The veterans

Sean Boyle, 26, got a non-roster invite to spring training this year, a recognition of his rock-solid work while climbing through each level of the minors since being drafted in 2018. His secondary pitches are graded higher than his fastball, and he has outstanding control, so don’t be surprised if at some point in 2023, Boyle’s name is called for a start in the Bronx.

Matt Sauer had high expectations as a second-round pick in 2017, but health and a pandemic shutdown have impeded his progress. He reached Double-A for the first time in 2022, and he announced himself with a 17-strikeout game in his third start at that level. He still has a big fastball, above-average slider, and a great pitcher’s frame, so a big year in his age-24 season at Somerset would put the big leagues in sight.

The upper-level performers

Clayton Beeter, 24, will be one of the more interesting names to look for when the minor league rosters come out. He has done enough to move to Triple-A, but if the Yankees plan to him in a rotation he will likely go back to Somerset. Having arrived at the trade deadline in the deal for Joey Gallo, the Yankees may need to see more from him before they make a decision on his future role. Beeter is a potential wipeout reliever with his fastball and breaking ball combo.

Will Warren put himself squarely on the prospect map in his first full season in professional baseball. He spent the majority of his year at Somerset, and while he didn’t dominate, he acquitted himself well in Double-A. It stands to reason that the Yankees could return the 23-year-old to the Somerset rotation and let him push his way to Scranton as things shake out in the first half of the season, and it also wouldn’t be surprising to reach the big leagues as a member of the bullpen in the future when you consider his ability to spin the ball.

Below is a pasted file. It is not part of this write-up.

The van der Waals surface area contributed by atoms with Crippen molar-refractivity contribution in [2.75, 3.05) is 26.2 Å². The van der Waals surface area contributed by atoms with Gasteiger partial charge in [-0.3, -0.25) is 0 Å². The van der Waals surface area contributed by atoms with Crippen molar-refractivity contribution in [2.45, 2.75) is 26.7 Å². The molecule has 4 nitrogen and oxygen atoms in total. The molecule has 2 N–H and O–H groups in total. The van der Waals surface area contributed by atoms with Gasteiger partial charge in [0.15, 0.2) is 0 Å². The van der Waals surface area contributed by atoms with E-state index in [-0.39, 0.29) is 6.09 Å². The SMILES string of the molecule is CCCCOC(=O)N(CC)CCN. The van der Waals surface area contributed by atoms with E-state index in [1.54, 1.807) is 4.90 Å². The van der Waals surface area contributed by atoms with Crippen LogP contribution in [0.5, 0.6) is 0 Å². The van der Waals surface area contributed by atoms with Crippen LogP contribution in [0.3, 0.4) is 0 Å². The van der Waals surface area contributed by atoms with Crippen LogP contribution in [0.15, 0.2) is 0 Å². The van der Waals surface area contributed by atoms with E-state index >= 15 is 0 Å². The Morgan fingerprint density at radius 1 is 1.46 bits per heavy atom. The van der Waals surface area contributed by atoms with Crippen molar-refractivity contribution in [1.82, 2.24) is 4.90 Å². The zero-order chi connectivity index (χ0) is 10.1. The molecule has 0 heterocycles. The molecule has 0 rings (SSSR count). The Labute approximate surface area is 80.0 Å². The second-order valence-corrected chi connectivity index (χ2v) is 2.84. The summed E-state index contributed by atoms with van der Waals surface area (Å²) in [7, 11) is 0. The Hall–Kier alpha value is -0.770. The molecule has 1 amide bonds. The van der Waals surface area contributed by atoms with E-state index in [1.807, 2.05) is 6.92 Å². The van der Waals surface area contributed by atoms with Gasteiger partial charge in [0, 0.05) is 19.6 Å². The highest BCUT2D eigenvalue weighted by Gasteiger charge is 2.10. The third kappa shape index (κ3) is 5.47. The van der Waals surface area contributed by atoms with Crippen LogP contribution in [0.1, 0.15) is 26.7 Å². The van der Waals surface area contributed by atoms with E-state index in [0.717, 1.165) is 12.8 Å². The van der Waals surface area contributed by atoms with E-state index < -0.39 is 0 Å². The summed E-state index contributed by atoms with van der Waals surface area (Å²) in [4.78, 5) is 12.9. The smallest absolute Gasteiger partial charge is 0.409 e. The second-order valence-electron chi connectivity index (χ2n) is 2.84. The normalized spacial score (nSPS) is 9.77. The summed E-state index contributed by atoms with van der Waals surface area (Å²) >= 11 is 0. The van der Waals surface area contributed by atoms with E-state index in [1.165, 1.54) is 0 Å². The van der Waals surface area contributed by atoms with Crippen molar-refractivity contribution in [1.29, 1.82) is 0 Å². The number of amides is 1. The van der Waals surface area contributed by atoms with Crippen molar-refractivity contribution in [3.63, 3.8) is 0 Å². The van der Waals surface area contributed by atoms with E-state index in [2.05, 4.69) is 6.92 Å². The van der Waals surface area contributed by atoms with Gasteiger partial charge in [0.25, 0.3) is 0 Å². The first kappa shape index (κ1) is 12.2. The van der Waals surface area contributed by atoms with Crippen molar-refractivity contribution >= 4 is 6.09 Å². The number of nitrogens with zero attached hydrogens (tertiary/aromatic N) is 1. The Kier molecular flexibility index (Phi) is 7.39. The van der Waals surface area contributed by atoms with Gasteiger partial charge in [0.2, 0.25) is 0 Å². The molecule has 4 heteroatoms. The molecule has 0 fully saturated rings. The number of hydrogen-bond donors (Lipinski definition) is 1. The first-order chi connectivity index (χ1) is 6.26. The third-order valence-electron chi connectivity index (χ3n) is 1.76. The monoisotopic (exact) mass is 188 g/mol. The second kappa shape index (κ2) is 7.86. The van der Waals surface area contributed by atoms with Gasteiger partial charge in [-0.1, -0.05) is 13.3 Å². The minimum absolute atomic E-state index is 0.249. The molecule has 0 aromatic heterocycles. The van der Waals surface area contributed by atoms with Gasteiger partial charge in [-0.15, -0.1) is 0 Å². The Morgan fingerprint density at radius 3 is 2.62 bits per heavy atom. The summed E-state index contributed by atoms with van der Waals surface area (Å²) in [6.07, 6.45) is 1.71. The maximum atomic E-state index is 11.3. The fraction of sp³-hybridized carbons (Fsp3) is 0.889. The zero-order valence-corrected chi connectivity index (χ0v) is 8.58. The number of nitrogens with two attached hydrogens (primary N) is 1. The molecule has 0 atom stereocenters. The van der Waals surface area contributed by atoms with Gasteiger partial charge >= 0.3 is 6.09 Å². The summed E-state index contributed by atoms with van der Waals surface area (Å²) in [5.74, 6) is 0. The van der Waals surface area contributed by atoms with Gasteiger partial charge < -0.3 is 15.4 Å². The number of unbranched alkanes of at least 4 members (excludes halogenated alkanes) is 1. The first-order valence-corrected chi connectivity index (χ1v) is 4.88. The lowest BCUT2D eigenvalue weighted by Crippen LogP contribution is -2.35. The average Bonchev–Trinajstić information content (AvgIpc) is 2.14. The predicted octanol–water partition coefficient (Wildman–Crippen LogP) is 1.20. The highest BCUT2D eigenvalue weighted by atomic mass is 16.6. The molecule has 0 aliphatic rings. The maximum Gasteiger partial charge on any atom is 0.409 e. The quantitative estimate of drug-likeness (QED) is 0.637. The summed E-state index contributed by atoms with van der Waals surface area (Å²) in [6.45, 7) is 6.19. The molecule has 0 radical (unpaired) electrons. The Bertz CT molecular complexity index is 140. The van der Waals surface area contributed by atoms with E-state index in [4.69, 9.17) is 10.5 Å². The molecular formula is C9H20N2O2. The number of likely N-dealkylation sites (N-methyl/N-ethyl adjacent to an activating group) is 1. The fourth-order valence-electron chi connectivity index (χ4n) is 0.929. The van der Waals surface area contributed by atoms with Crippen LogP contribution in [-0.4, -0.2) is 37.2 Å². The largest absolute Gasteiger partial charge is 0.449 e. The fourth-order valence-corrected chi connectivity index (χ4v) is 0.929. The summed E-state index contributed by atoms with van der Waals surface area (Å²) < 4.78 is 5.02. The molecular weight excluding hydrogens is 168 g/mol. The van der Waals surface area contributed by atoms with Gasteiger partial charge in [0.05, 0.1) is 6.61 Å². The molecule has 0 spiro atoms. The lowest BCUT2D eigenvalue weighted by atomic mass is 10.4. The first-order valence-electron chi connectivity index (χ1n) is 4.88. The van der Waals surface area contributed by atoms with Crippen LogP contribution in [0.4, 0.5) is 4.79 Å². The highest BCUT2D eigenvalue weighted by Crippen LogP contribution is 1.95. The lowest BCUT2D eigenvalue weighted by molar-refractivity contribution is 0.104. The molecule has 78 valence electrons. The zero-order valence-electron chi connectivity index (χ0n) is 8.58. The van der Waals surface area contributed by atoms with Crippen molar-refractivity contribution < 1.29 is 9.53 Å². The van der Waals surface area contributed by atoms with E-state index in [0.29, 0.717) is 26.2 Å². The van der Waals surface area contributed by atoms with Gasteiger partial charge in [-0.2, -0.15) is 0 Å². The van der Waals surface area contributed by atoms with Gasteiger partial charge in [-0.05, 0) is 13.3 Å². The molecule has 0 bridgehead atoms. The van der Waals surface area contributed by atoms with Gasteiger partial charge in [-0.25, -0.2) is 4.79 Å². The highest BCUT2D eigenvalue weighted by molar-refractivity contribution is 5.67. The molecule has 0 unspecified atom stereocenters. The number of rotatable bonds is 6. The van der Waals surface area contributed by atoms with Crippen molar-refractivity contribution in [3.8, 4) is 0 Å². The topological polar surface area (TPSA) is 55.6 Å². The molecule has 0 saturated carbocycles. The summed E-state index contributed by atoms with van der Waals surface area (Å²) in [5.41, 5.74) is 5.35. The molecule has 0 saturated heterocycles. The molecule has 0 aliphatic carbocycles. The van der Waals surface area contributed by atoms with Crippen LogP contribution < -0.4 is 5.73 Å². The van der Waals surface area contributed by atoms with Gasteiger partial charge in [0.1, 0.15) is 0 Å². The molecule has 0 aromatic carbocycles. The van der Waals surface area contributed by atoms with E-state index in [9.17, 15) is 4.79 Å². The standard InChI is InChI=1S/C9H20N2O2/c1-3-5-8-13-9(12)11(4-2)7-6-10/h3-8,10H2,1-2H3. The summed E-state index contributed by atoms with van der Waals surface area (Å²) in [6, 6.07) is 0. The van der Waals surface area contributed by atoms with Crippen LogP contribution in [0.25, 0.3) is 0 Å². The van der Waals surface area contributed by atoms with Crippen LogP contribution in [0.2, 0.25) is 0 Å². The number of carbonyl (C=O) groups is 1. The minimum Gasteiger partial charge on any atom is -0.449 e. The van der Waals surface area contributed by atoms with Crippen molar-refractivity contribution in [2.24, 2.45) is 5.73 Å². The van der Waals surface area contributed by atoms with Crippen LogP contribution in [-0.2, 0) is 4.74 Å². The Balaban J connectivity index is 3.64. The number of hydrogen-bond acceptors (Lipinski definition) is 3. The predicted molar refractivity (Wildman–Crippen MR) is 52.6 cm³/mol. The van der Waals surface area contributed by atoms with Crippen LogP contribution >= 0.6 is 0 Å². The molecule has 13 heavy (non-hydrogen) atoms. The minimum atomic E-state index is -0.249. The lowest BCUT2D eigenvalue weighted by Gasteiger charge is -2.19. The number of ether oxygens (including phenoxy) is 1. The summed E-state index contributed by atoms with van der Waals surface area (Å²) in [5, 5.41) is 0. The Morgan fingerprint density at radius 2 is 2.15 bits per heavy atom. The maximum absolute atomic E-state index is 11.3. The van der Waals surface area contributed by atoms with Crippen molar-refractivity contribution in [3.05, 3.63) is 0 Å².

The lower-level potential

Richard Fitts closed out last year with five dominant starts at Hudson Valley, looking like the pitcher who was once considered a potential first-round draft pick. The Yankees got him in the sixth round from Auburn in 2021, and the improvements he made during his first full professional season were very encouraging. His power fastball and slider are ahead of his developing changeup, and he could continue to feature them in High-A this year or be challenged in Somerset for his age-23 season.

Sean Hermann finished last season with four starts in Tampa, and he should return there for 2023. Only 19, Hermann is not overly physical and succeeds with a well-rounded pitch mix and above-average control. The righty is a good bet to occupy a spot in the Tarpons’ rotation.

Osiel Rodriguez is a Cuban who as an amateur showed some flashes of his countryman Orlando “El Duque” Hernández. He pitched at different arm angles and showed an advanced breaking ball, but he’s only made four starts since he debuted in 2019. He still has the potential for four above-average pitches, and he could finally be ready to grab a spot in the Tampa rotation.

Justin Lange came over from the Padre organization as the return in the Luke Voit trade, and his 2022 season in the Complex League did not go well. He walked over seven per nine innings and had an ERA over six, but he did put up good strikeout numbers with his power stuff. Lange was selected 34th overall in the 2020 draft, so the talent is there, but it is not clear where he will pitch in 2023. He could go back to the Complex League or, with a good showing in spring training, move up to Tampa for his age 21 season.